Every year after the legislative session ends, I send out a newsletter to constituents reporting on the activities of our session and asking for feedback on issues important to them.
Although not scientific, the results of the survey are always interesting and give my fellow legislators and me an idea of where we need to be concentrating.
This year I asked two questions. The first question dealt with tax reform, which was discussed by the legislature and, although not acted on this year, remains an issue that will be addressed in the future. Specifically I asked “Would you support or oppose eliminating the income tax and replacing it with a broad based sales tax?”
Of the 237 responses that I received, 162 said that they would support such a proposal, 61 were opposed and 14 did not choose an answer.
One of the supporters of a broad-based sales tax said “Yes, I want sales tax for this and for education. Home owners cannot continue to pay for all public education with property tax! Apartment renters should contribute — sales tax would do it.”
Another supporter said “…with sales tax everyone would have to pay if they purchase anything in the state, whereas some never pay income tax.”
In opposition to this proposal one person wrote “those with higher incomes will not be impacted as severely as lower incomes. Taxes on goods and services hurt people with lower incomes.”
The second question I asked was “Please tell me what concerns your family the most.”
The most popular response to this question was the national deficit and out of control spending by government.
One respondent said that the thing that concerns his family the most was “... government debt - I’m not allowed to spend recklessly and neither should government.” Another said his main concern was “Socialism — you cannot outspend your income and remain stable.” Still another said “Legislature spending money we do not have or for things we really don’t need and excess employees doing state duties — we need to spend less…”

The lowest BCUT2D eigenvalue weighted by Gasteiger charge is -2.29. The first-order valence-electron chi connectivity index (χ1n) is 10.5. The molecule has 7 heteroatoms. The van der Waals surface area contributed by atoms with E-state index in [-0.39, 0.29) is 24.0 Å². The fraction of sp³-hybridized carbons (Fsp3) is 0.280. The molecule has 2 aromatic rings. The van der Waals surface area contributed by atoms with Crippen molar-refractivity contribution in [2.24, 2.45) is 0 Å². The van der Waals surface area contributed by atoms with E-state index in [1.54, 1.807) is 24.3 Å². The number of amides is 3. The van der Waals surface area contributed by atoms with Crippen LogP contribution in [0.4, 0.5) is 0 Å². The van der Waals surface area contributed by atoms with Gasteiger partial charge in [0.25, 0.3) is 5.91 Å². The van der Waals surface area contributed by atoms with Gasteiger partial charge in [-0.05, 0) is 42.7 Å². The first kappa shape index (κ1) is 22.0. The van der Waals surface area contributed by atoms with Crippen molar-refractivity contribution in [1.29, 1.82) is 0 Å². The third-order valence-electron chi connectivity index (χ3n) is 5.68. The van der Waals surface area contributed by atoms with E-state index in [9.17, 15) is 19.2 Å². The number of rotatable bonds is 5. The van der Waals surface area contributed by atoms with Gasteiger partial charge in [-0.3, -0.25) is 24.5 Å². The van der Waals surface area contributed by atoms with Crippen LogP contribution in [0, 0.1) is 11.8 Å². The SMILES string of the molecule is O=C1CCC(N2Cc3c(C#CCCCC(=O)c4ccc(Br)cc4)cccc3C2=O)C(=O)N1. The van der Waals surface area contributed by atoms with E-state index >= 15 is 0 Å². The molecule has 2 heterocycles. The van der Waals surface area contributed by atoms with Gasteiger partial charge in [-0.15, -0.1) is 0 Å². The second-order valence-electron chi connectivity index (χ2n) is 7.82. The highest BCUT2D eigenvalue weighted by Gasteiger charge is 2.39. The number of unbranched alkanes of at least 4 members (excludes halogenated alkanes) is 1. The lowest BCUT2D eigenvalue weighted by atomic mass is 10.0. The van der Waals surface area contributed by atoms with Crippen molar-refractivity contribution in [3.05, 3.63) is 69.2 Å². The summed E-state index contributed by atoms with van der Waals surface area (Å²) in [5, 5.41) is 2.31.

The second most popular response was high taxes. As one person put it “the problem is not just income tax. Add all the taxes we pay together, i.e. sales, property, income, social security, etc. and the average citizen pays up to half of his income in taxes — eliminate some forms of taxation!”
The next few items mentioned were about even in the number of responses — inflation, the economy, health care, jobs, gas prices and retiree issues (social security, cost of living, etc.).
One respondent said “my main concern is rising taxes, gas and food - and income not keeping up with these increases.” Or as another person put it “wages are not keeping up with the cost of living.”
Another said his primary concern was “the economy and the lack of concern for it by some legislators.”
Still another said “do whatever is necessary to improve the economy and create JOBS!” One respondent was more to the point - “my main concern? Jobs, Jobs, Jobs and Jobs.”
Most of the comments on health care were focused on the pending national health care legislation and the unknown consequences.
In the case of gas prices, there appeared to be no unknowns — “my main concern is tax breaks for big oil,” one person wrote.
Another said his main concern was “America’s total dependence on oil for energy.”
Other areas of concern were public schools, illegal immigration and budget cuts.
Interestingly, at least to me, was the lack of mention of transportation issues. Only five respondents listed traffic or roads as one of their primary concerns.
Included in the “other” category were a number of issues that were mentioned at least once — the gambling machines in our service stations and convenience stores, drug testing for welfare and food stamp recipients and the lack of parenting/accountability in our society.
Thanks to all those who took time out to respond. Our government, whether local, state or federal, depends on an engaged electorate who make sure their voices are heard.
Sen. Buddy Carter can be reached at Coverdell Legislative Office Building (CLOB) Room 301-A, Atlanta, GA, 30334. His Capitol office number is (404) 656-5109.